But I bet that public is the right idea. The second time we return to this incident is well over a hundred pages later, when Colonel Aureliano is an old man and his wars have been neatly folded into the narrative of the town and the country, the ultimate rebel who has been forgotten in his dotage by being mis-remembered as a patriot. He resists being commemorated, of course – a continuation of his attempts to destroy himself once he understood that his revolution had blended into the violence he was fighting – but when Buendía sees a grandfather and grandson brutally hacked to bits by soldiers (after the child spills a soft drink on a soldier), “it meant the limits of atonement.” After the entire town watches the pieces of the child and grandfather get carried back to their home – after the public atrocity is made real – he decides that “One of these days, I’m going to arm my boys so we can get rid of these shitty gringos.” He feels “the same indignation he had felt in his youth over the body of the woman who had been beaten to death because she had been bitten by a rabid dog.”
Again, the little details are interesting, but I’m more interested in the publicity of the gesture. As a man more than a myth, Buendía thrives on publicity, so he knows to spring into action – the very figure of popular revolution – when a public atrocity spurs him into action. He will even come out of retirement, out of the expiation he’s been engaged in since he recognized that his revolution had gone wrong – and for those who take Gabo’s apparent friendship with Castro to signifiy something, it’s indisputable that Buendía’s revolution stands as a colossol failure and a waste, a meaningless atrocity in its own right that he spends the rest of his life trying to do penitance for. The detail that I find most affecting is when he removes every personal touch from his laboratory and when he burns his poetry, but when he stops fighting he spends all his energy trying to remove any memory from the earth, only to be prevented (ironically) and be doomed to live out his life being mis-commemorated. He attempts to end himself as a public figure, and he fails.
The second time, however, his enemies help him succeed: almost as soon as he has finished declaring his intention to start a revolution again, unknown gunmen kill the seventeen sons he fathered back when he was a revolutionary. And when we were talking about this in class, it quickly became apparent that the point was that we never know who they are or why; we don’t know who heard him talk about getting rid of shitty gringos, or why he wasn’t killed along with them, we know only that they were killed. In response to the publicity of the mythical revolutionary and the spectacle of violence to which he responds with more spectacle, he is destroyed (exactly as he had tried to destroy himself) by silence and forgetfulness. Each of his seventeen sons – but one, who I won’t discuss here — is hunted down and disappeared. Silence and forgetting defeat remembrance.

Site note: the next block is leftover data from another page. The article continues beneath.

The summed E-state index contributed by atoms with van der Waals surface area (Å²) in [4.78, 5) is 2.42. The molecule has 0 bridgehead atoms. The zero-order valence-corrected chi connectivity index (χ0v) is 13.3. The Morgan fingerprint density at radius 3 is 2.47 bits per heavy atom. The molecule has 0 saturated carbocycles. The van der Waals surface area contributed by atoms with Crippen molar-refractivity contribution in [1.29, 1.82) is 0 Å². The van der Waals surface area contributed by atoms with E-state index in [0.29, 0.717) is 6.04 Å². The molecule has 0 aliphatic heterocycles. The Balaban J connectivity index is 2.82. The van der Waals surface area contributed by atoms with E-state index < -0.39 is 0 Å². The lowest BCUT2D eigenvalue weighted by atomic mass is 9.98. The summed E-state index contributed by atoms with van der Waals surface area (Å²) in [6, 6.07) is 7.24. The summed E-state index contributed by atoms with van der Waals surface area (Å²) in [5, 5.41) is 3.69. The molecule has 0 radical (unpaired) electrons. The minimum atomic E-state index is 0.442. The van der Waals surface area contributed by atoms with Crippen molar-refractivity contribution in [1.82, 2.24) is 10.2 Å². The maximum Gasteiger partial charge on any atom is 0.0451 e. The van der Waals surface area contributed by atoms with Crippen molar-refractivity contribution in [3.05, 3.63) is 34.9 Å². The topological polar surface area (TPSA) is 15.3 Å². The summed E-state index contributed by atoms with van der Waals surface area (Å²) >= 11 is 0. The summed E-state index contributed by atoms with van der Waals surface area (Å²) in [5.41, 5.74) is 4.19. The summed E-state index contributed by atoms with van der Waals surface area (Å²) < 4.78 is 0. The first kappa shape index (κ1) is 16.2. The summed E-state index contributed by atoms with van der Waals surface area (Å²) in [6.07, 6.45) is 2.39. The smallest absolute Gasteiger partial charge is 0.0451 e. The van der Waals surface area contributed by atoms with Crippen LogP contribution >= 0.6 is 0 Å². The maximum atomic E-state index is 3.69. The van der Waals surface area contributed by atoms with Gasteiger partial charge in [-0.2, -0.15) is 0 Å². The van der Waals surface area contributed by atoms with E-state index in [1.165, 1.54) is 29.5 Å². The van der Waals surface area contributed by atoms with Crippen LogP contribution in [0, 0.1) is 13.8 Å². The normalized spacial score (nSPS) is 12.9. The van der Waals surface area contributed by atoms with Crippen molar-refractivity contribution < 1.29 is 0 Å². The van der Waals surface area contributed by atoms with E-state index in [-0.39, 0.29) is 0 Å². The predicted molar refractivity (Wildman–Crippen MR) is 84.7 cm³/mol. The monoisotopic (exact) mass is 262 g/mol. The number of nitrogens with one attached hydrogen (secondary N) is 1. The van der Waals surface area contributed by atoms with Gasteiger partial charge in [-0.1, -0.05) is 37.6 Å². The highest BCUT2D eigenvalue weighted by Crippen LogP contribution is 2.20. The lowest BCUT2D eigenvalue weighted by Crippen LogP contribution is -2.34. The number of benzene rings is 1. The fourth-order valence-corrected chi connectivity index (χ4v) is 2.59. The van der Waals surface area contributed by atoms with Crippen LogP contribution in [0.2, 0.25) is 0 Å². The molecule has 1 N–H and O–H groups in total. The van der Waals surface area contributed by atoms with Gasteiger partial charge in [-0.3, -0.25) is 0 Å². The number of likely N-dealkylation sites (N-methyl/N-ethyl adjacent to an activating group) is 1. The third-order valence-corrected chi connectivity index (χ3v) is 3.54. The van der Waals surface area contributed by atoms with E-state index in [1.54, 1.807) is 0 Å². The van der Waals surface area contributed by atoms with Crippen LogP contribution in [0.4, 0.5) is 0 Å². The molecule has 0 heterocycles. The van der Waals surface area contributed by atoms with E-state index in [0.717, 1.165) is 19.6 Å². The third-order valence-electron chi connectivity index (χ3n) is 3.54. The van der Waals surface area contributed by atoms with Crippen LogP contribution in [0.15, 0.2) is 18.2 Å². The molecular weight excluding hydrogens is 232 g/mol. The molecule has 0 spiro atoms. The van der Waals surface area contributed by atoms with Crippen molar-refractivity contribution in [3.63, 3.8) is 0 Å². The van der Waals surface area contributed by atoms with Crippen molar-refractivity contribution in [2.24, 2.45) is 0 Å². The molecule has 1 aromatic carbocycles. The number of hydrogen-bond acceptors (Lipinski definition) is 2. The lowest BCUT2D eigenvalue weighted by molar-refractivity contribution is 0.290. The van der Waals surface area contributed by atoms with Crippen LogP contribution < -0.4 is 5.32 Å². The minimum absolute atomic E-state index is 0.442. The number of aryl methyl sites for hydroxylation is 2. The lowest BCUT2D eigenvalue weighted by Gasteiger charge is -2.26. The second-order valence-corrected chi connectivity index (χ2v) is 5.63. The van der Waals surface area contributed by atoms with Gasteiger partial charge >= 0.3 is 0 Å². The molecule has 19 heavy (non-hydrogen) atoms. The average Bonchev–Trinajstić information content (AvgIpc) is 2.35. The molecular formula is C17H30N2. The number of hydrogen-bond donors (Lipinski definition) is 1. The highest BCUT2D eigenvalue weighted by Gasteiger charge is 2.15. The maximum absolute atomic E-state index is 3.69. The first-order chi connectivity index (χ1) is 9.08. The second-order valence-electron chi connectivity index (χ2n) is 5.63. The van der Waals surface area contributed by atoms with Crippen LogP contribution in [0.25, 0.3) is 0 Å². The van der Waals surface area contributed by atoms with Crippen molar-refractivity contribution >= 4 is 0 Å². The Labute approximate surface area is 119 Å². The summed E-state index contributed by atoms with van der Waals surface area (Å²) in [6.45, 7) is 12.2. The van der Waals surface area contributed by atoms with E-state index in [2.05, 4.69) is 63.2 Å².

And the ultimate grisly symbol of this victory of forgetting over the remembered is when, pages later, the last comrades from the war he had fought are “photographed in a newspaper with their faces shamelessly raised beside an anonymous president of the republic who gave them buttons with his likeness on them.” Faceless power defeats myth by remembering it. One of my students said that she thought something like that was happening now, something like rendition, they call it, she said.
 Now, suddenly, it occurs to me that the materialism of that statement might be only one of Gabo’s many winks at the way Colonel Aureliano Buendia dream-works the Cuban revolution onto stage.
 Gerineldo Marquez even asks him, in the beginning, “With what weapons?” to which he responds, “With theirs,” a self-prophecy if ever I’ve heard one.